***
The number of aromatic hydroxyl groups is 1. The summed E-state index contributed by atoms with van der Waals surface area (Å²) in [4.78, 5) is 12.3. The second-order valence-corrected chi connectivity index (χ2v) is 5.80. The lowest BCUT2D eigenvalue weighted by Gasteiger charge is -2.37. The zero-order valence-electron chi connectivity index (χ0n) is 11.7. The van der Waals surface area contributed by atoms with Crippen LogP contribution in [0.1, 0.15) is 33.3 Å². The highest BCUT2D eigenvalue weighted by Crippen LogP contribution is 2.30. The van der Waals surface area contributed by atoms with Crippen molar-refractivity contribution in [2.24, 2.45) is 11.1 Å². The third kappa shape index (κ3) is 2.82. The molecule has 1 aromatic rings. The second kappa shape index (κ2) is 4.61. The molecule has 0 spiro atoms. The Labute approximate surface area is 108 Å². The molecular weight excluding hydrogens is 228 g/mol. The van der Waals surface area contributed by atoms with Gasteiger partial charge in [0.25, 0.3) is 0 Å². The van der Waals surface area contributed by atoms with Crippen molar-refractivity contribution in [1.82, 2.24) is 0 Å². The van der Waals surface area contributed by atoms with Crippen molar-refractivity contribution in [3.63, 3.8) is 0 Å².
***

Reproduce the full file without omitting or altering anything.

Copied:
The number of aromatic hydroxyl groups is 1. The summed E-state index contributed by atoms with van der Waals surface area (Å²) in [4.78, 5) is 12.3. The second-order valence-corrected chi connectivity index (χ2v) is 5.80. The lowest BCUT2D eigenvalue weighted by Gasteiger charge is -2.37. The zero-order valence-electron chi connectivity index (χ0n) is 11.7. The van der Waals surface area contributed by atoms with Crippen LogP contribution in [0.1, 0.15) is 33.3 Å². The highest BCUT2D eigenvalue weighted by Crippen LogP contribution is 2.30. The van der Waals surface area contributed by atoms with Crippen molar-refractivity contribution in [2.24, 2.45) is 11.1 Å². The third kappa shape index (κ3) is 2.82. The molecule has 1 aromatic rings. The second kappa shape index (κ2) is 4.61. The molecule has 0 spiro atoms. The Labute approximate surface area is 108 Å². The molecular weight excluding hydrogens is 228 g/mol. The van der Waals surface area contributed by atoms with Gasteiger partial charge in [0.25, 0.3) is 0 Å². The van der Waals surface area contributed by atoms with Crippen molar-refractivity contribution in [1.82, 2.24) is 0 Å². The van der Waals surface area contributed by atoms with Crippen molar-refractivity contribution in [3.63, 3.8) is 0 Å².